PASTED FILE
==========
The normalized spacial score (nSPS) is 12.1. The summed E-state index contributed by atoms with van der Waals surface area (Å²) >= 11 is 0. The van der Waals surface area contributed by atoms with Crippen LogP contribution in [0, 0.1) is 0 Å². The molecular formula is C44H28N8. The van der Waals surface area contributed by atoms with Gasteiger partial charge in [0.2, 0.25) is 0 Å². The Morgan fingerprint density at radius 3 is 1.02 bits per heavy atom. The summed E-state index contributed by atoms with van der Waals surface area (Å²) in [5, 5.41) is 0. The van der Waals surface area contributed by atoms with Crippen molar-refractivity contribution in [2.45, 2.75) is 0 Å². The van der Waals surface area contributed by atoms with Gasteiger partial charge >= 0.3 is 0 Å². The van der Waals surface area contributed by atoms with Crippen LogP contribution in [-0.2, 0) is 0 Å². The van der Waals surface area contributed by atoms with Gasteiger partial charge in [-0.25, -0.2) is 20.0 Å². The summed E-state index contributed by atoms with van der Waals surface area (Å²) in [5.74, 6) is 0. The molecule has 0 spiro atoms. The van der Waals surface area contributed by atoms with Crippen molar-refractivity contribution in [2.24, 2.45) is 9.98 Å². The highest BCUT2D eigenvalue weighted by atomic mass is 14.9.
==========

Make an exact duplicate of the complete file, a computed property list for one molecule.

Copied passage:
The normalized spacial score (nSPS) is 12.1. The summed E-state index contributed by atoms with van der Waals surface area (Å²) >= 11 is 0. The van der Waals surface area contributed by atoms with Crippen LogP contribution in [0, 0.1) is 0 Å². The molecular formula is C44H28N8. The van der Waals surface area contributed by atoms with Gasteiger partial charge in [0.2, 0.25) is 0 Å². The Morgan fingerprint density at radius 3 is 1.02 bits per heavy atom. The summed E-state index contributed by atoms with van der Waals surface area (Å²) in [5, 5.41) is 0. The van der Waals surface area contributed by atoms with Crippen molar-refractivity contribution in [2.45, 2.75) is 0 Å². The van der Waals surface area contributed by atoms with Gasteiger partial charge >= 0.3 is 0 Å². The van der Waals surface area contributed by atoms with Crippen LogP contribution in [-0.2, 0) is 0 Å². The van der Waals surface area contributed by atoms with Gasteiger partial charge in [-0.25, -0.2) is 20.0 Å². The summed E-state index contributed by atoms with van der Waals surface area (Å²) in [5.74, 6) is 0. The molecule has 0 spiro atoms. The van der Waals surface area contributed by atoms with Crippen molar-refractivity contribution in [2.24, 2.45) is 9.98 Å². The highest BCUT2D eigenvalue weighted by atomic mass is 14.9.